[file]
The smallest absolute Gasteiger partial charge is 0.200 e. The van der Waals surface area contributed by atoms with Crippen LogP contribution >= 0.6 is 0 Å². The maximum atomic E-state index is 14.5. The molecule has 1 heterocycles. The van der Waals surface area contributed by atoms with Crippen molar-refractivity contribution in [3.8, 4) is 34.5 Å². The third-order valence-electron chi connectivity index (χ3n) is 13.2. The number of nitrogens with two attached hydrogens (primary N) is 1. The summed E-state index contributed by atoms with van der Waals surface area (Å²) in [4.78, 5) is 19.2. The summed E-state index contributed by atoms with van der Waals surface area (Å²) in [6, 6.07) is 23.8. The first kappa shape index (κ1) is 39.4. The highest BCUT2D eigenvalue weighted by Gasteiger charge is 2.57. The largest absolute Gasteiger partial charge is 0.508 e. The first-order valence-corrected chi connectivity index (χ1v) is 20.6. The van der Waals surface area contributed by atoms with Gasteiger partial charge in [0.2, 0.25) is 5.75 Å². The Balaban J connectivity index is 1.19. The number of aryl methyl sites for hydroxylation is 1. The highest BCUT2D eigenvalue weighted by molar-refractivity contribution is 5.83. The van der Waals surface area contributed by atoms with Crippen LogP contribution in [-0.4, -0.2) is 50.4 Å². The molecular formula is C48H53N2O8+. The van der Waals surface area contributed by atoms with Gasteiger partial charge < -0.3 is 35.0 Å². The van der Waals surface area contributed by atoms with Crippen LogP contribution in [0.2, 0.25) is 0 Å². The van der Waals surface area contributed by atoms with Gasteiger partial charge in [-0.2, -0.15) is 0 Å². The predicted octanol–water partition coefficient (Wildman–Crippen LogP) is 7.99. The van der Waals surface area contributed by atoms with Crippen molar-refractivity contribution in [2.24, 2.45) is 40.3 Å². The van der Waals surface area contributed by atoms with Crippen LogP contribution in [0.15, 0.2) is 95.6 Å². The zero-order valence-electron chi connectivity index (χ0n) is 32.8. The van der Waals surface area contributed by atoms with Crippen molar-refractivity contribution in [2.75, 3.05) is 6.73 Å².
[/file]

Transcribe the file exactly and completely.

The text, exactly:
The smallest absolute Gasteiger partial charge is 0.200 e. The van der Waals surface area contributed by atoms with Crippen LogP contribution >= 0.6 is 0 Å². The maximum atomic E-state index is 14.5. The molecule has 1 heterocycles. The van der Waals surface area contributed by atoms with Crippen molar-refractivity contribution in [3.8, 4) is 34.5 Å². The third-order valence-electron chi connectivity index (χ3n) is 13.2. The number of nitrogens with two attached hydrogens (primary N) is 1. The summed E-state index contributed by atoms with van der Waals surface area (Å²) in [4.78, 5) is 19.2. The summed E-state index contributed by atoms with van der Waals surface area (Å²) in [6, 6.07) is 23.8. The first kappa shape index (κ1) is 39.4. The highest BCUT2D eigenvalue weighted by Gasteiger charge is 2.57. The largest absolute Gasteiger partial charge is 0.508 e. The first-order valence-corrected chi connectivity index (χ1v) is 20.6. The van der Waals surface area contributed by atoms with Gasteiger partial charge in [0.2, 0.25) is 5.75 Å². The Balaban J connectivity index is 1.19. The number of aryl methyl sites for hydroxylation is 1. The highest BCUT2D eigenvalue weighted by molar-refractivity contribution is 5.83. The van der Waals surface area contributed by atoms with Crippen LogP contribution in [-0.4, -0.2) is 50.4 Å². The molecular formula is C48H53N2O8+. The van der Waals surface area contributed by atoms with Gasteiger partial charge < -0.3 is 35.0 Å². The van der Waals surface area contributed by atoms with Crippen LogP contribution in [0.2, 0.25) is 0 Å². The van der Waals surface area contributed by atoms with Gasteiger partial charge in [-0.2, -0.15) is 0 Å². The predicted octanol–water partition coefficient (Wildman–Crippen LogP) is 7.99. The van der Waals surface area contributed by atoms with Crippen molar-refractivity contribution in [2.24, 2.45) is 40.3 Å². The van der Waals surface area contributed by atoms with Crippen LogP contribution in [0.15, 0.2) is 95.6 Å². The zero-order valence-electron chi connectivity index (χ0n) is 32.8. The van der Waals surface area contributed by atoms with Crippen molar-refractivity contribution in [2.75, 3.05) is 6.73 Å².